What is Pragmatic Linguistics?

Pragmatic is the study of how language is used and what meanings are conveyed through it. It is one of the three main branches of linguistics, along with semantics and syntax. Semantics focuses on the actual objects or ideas that a word refers to, while syntax focuses on the relationship between signs or symbols. Pragmatics is concerned with how the meaning of an utterance is determined in a specific context, and takes into account non-lexical elements such as gestures, body postures, and the way that words are combined to form phrases or sentences.

A common example of pragmatics is the everyday greeting “How are you?” People don’t usually respond to this question by discussing every possible medical and personal detail that might affect their state of being at that moment, as would be the case if they were responding to a literal interpretation of the phrase. Instead, they often provide a pragmatic answer, such as, “Fine, thanks for asking.”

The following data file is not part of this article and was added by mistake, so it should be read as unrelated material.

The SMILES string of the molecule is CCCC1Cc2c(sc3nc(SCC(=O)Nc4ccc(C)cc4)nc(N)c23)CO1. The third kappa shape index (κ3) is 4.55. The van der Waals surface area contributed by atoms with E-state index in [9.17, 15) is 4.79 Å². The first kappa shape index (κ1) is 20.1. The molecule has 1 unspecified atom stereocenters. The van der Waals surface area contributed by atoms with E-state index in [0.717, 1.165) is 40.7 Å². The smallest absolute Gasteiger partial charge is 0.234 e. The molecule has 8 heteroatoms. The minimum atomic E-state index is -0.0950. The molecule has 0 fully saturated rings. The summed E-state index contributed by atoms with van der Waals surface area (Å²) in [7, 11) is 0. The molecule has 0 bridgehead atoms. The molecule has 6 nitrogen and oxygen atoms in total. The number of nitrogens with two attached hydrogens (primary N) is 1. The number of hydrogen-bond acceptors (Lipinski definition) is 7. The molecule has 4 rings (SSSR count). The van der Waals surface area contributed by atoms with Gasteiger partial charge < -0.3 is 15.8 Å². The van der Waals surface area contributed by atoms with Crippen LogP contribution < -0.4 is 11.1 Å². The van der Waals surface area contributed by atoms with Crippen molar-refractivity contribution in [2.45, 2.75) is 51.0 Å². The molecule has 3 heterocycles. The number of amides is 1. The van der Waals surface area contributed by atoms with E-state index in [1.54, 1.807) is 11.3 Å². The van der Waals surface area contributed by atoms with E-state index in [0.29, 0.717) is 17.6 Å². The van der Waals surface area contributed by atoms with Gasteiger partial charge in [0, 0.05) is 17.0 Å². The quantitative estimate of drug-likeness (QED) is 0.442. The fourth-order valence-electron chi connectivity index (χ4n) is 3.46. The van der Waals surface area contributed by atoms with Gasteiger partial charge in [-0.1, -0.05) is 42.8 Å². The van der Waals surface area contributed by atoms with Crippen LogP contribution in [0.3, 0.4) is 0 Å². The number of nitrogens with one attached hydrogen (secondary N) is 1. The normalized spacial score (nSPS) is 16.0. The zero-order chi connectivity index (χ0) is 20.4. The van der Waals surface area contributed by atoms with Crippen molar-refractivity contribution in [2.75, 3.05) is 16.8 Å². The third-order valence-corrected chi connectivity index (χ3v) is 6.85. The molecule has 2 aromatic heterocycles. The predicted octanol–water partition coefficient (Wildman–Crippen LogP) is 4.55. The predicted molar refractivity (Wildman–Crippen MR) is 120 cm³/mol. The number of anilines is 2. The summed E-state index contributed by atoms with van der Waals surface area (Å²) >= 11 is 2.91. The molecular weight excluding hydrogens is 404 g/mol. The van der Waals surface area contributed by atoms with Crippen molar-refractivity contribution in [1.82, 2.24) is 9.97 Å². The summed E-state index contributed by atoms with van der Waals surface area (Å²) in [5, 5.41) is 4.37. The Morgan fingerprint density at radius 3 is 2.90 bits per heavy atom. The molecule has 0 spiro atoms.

This is one of many examples of how the semantics and pragmatics of a statement are determined by the context in which it is used. This is because, in addition to lexical and syntactic elements, pragmatics also takes into consideration the social and cultural background of the speaker and addressee. For this reason, there are a variety of pragmatics theories in existence, some of which conflict with others.

Generally speaking, contemporary philosophical pragmatics tends to divide into two camps. Those who see it as a psychological project, and those who view it as an empirical investigation of the way that language is used. Both of these tend to be split into a range of sub-fields, but differ in their approach and methodology.

There are, for example, those who focus on a theory of relevance, such as Dan Sperber and Deirdre Wilson. This theory argues that a speaker’s every utterance conveys enough information about their intended purpose and audience to justify the effort required to process it. This is why some things are conventionally implied rather than explicitly stated, as in the example above of Elwood’s presumptive response to the question of whether the sea is salty.

Other scholars, such as Douglas Robinson and Laurence Horn, are critical of this theory and its emphasis on relevance. They argue that it blurs the line between what is said, and what is meant to be said, by placing a large part of conventional sentence meaning within pragmatics (the study of implicatures), rather than the traditional home of semantics.